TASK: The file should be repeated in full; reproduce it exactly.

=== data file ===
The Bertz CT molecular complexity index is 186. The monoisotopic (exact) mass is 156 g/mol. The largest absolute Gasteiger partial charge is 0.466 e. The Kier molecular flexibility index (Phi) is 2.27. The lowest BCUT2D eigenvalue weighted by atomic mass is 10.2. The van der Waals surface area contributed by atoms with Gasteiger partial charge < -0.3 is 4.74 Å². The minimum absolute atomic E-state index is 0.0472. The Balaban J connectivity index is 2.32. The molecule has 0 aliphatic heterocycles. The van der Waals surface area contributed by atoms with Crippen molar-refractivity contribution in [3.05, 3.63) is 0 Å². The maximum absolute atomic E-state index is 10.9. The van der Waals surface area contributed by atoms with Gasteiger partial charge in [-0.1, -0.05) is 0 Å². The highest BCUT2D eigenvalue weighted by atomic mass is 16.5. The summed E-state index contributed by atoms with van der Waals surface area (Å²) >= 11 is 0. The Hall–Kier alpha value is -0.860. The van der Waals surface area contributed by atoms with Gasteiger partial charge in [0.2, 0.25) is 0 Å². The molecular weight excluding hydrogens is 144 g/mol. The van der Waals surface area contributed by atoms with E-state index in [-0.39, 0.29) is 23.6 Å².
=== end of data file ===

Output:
The Bertz CT molecular complexity index is 186. The monoisotopic (exact) mass is 156 g/mol. The largest absolute Gasteiger partial charge is 0.466 e. The Kier molecular flexibility index (Phi) is 2.27. The lowest BCUT2D eigenvalue weighted by atomic mass is 10.2. The van der Waals surface area contributed by atoms with Gasteiger partial charge < -0.3 is 4.74 Å². The minimum absolute atomic E-state index is 0.0472. The Balaban J connectivity index is 2.32. The molecule has 0 aliphatic heterocycles. The van der Waals surface area contributed by atoms with Crippen molar-refractivity contribution in [3.05, 3.63) is 0 Å². The maximum absolute atomic E-state index is 10.9. The van der Waals surface area contributed by atoms with Gasteiger partial charge in [-0.1, -0.05) is 0 Å². The highest BCUT2D eigenvalue weighted by atomic mass is 16.5. The summed E-state index contributed by atoms with van der Waals surface area (Å²) >= 11 is 0. The Hall–Kier alpha value is -0.860. The van der Waals surface area contributed by atoms with Gasteiger partial charge in [0.2, 0.25) is 0 Å². The molecular weight excluding hydrogens is 144 g/mol. The van der Waals surface area contributed by atoms with E-state index in [-0.39, 0.29) is 23.6 Å².